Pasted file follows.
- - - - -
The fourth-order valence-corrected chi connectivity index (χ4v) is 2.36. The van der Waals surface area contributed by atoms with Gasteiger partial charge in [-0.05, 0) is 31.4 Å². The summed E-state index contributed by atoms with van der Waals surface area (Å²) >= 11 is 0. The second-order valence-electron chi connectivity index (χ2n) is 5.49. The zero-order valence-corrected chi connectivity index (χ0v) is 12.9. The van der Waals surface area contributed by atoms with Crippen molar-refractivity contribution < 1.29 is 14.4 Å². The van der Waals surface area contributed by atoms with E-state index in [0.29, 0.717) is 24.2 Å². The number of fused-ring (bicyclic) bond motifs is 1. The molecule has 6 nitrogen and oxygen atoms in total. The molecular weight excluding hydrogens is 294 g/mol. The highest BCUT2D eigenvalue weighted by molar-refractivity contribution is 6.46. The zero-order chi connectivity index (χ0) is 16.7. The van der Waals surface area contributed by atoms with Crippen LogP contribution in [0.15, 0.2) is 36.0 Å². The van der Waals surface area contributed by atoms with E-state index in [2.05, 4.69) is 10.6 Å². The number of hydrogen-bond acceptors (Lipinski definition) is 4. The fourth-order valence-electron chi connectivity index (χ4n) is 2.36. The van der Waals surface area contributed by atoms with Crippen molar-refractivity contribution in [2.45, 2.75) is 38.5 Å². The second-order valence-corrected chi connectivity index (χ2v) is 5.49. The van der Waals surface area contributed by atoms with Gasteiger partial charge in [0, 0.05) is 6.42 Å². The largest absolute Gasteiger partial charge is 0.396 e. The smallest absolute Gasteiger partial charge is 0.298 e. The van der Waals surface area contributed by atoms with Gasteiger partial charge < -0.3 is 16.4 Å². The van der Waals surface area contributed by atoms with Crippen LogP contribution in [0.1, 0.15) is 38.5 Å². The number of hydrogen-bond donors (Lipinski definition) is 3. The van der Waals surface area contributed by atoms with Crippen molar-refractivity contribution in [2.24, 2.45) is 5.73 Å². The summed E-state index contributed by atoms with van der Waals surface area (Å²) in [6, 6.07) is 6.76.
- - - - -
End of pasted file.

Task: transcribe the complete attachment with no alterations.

The fourth-order valence-corrected chi connectivity index (χ4v) is 2.36. The van der Waals surface area contributed by atoms with Gasteiger partial charge in [-0.05, 0) is 31.4 Å². The summed E-state index contributed by atoms with van der Waals surface area (Å²) >= 11 is 0. The second-order valence-electron chi connectivity index (χ2n) is 5.49. The zero-order valence-corrected chi connectivity index (χ0v) is 12.9. The van der Waals surface area contributed by atoms with Crippen molar-refractivity contribution < 1.29 is 14.4 Å². The van der Waals surface area contributed by atoms with E-state index in [0.29, 0.717) is 24.2 Å². The number of fused-ring (bicyclic) bond motifs is 1. The molecule has 6 nitrogen and oxygen atoms in total. The molecular weight excluding hydrogens is 294 g/mol. The highest BCUT2D eigenvalue weighted by molar-refractivity contribution is 6.46. The zero-order chi connectivity index (χ0) is 16.7. The van der Waals surface area contributed by atoms with Crippen LogP contribution in [0.15, 0.2) is 36.0 Å². The van der Waals surface area contributed by atoms with E-state index in [2.05, 4.69) is 10.6 Å². The number of hydrogen-bond acceptors (Lipinski definition) is 4. The fourth-order valence-electron chi connectivity index (χ4n) is 2.36. The van der Waals surface area contributed by atoms with Crippen molar-refractivity contribution in [2.45, 2.75) is 38.5 Å². The second-order valence-corrected chi connectivity index (χ2v) is 5.49. The van der Waals surface area contributed by atoms with Gasteiger partial charge in [0, 0.05) is 6.42 Å². The largest absolute Gasteiger partial charge is 0.396 e. The smallest absolute Gasteiger partial charge is 0.298 e. The van der Waals surface area contributed by atoms with Gasteiger partial charge < -0.3 is 16.4 Å². The van der Waals surface area contributed by atoms with Crippen LogP contribution in [0.1, 0.15) is 38.5 Å². The number of hydrogen-bond donors (Lipinski definition) is 3. The van der Waals surface area contributed by atoms with Crippen molar-refractivity contribution in [2.24, 2.45) is 5.73 Å². The summed E-state index contributed by atoms with van der Waals surface area (Å²) in [6, 6.07) is 6.76.